Profit serves 3 purposes:

1. It measures the net effectiveness & soundness of a business’s efforts.

2. It is the “risk premium” that covers the cost of staying in business — replacement, obsolescence, market risk & uncertainty. Seen from this point of view, there is no such thing as “profit” ; there are only “costs of being in business” & “costs of staying in business.” And the task of business is to provide adequately for these “costs of staying” in business by earning an adequate profit.

3. Profit ensures the supply of future capital for innovation & expansion, either directly, by providing the means of self-financing out of retained earnings, or indirectly, through providing sufficient inducement for new outside capital in the form in which it is best suited to the enterprise’s objectives.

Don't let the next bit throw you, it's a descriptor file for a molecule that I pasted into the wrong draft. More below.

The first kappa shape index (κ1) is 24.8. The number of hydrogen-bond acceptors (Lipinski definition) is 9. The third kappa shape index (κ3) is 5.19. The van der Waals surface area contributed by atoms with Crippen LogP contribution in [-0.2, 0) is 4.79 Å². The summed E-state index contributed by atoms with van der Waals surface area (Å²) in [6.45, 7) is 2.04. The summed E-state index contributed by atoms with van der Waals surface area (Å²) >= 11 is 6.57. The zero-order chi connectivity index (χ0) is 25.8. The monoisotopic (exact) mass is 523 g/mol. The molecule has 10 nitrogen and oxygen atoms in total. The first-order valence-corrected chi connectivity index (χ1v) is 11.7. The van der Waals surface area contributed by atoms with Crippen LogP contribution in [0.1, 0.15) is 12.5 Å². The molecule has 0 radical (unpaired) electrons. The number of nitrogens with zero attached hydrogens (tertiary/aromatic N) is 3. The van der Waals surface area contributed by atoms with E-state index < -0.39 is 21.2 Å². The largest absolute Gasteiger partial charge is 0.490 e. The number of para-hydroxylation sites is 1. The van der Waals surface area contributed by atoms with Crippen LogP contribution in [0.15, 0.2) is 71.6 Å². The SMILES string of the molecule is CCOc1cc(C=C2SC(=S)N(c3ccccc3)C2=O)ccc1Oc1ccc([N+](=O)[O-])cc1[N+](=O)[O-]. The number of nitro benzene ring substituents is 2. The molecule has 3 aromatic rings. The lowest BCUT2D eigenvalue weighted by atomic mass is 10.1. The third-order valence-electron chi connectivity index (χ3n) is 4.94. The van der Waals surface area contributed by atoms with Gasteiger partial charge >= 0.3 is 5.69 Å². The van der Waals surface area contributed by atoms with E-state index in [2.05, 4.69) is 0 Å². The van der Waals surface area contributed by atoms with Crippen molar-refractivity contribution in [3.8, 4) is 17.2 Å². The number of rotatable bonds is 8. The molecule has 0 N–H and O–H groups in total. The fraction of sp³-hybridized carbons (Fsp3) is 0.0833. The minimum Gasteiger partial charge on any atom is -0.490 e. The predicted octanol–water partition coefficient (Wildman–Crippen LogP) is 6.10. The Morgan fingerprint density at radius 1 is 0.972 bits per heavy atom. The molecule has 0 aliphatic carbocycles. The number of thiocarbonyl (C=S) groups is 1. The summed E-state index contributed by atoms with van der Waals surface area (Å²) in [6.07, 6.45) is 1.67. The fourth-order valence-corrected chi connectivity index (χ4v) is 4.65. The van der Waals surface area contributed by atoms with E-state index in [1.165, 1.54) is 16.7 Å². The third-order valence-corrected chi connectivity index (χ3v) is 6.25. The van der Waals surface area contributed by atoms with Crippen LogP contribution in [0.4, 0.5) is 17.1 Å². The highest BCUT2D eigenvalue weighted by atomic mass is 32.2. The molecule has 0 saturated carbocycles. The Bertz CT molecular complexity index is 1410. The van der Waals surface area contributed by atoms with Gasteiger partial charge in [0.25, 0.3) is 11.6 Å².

The proper question for any management is not: “What is the maximum profit this business can yield?” It is: “What is the minimum profitability needed to cover the future risks of the business?”

What about a profit objective? There should not be one. Profit should not be seen as an objective but as a requirement of a business, that is, not as a goal but as a need. Profit is the result of doing things right rather than the purpose of business activity. It is, above all, determined by what is necessary to attain company objectives.